An Elegy for JoePa
Kahlil Williams is a 2001 Penn State graduate. He has previously posted on the practice of striking lawyers from venire pools during jury selection and on the public reaction to the executions of Troy Davis and Lawrence Brewer.
I vividly remember the day I decided to attend Penn State. I’d been eight for less than a month when the Nittany Lions played Miami for the national title in 1987, a game that has been described alternatively as the “Game of the Century,” and “The Night College Football Went to Hell.” As much as the drama of the game, the experience stood out because my mother (Class of ’73) considered it totally acceptable to jump on the couch and pound on the coffee table—maybe hell had frozen over?–in order to force Vinny Testaverde to throw a pick. Sure enough, we forced five, and Penn State won 14-10, giving us our second championship in four years. I would have signed my admission letter that evening, but my penmanship needed work, and, thus, I waited a full decade to enroll.
In 1987, Joe Paterno had been the head coach at PSU for 20 years, and some thought that game might be his last. With that presumption, Penn Staters have been forced to contemplate what things would be like without JoePa. And despite the fact that we’ve been bracing ourselves for the inevitable for more than a generation, today, it’s still utterly unthinkable: Joe is gone. We’ve lost our coach, our leader, our mentor. We’ve lost family.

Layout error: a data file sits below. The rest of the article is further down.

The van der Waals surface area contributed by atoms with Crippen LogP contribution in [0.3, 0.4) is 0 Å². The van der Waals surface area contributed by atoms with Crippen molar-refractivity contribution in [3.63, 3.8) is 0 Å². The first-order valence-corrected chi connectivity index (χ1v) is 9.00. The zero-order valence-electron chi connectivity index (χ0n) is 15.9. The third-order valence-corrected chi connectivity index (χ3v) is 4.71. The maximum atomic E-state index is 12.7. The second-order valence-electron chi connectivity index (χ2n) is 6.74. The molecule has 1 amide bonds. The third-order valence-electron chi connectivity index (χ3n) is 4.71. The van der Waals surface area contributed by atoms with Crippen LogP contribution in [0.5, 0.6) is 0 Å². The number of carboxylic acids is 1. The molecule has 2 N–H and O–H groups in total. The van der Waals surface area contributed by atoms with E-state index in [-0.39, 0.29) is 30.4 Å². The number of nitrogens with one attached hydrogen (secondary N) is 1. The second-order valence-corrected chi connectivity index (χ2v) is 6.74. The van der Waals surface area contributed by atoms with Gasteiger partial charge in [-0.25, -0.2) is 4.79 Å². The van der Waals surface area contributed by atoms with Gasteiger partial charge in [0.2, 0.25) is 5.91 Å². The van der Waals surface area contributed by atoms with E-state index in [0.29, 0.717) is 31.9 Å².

It didn’t fully hit me until I read his obituary on Sunday morning. Like many people, I wept when I read it. I felt actual surprise that, when it listed his survivors, I wasn’t mentioned. I couldn’t understand why it didn’t say, “Mr. Paterno is survived by 147,000 grandchildren, 450,000 great-grandchildren, and a host of nieces and nephews.” I certainly felt like I was in there somewhere.
The relationship between Penn Staters and Paterno is intensely familial. He was a wonderful and stubborn constant in our lives, a tie that bound generations of alumni to one another, uncle, father and niece, or, in my case, mother and son and daughter. Because he was a family member, we loved him very deeply, and we looked to him as a source of wisdom. We reveled in his accomplishments, and he in ours. And, as families are wont to do, we shielded him from criticism and blame that was warranted and ignored shortcomings that were obvious to outsiders, because to acknowledge those flaws might say something about the rest of the flock.”
Over the past three months, Penn Staters have shown the world all of the emotions that test families daily—compassion, anger, irrationality, defensiveness, strength, and, now, deep sorrow for the loss of a patriarch. Having been a member of this family since age 8, if not birth, I know that it’s okay to love someone for who they are without having to feel guilty or crazy, even if they let you down. Most importantly, I know what it’s like to believe, without an ounce of reservation, that my family is the best one that has ever existed. And I, like every Penn Stater, owe Joe a lot for that.
So, though I only met Coach Paterno twice, for a total of maybe forty seconds, I walked into my white-shoe law firm on Monday with a blue tie and brown slacks rolled up over black shoes to pay my respects. I’ll miss you, fam.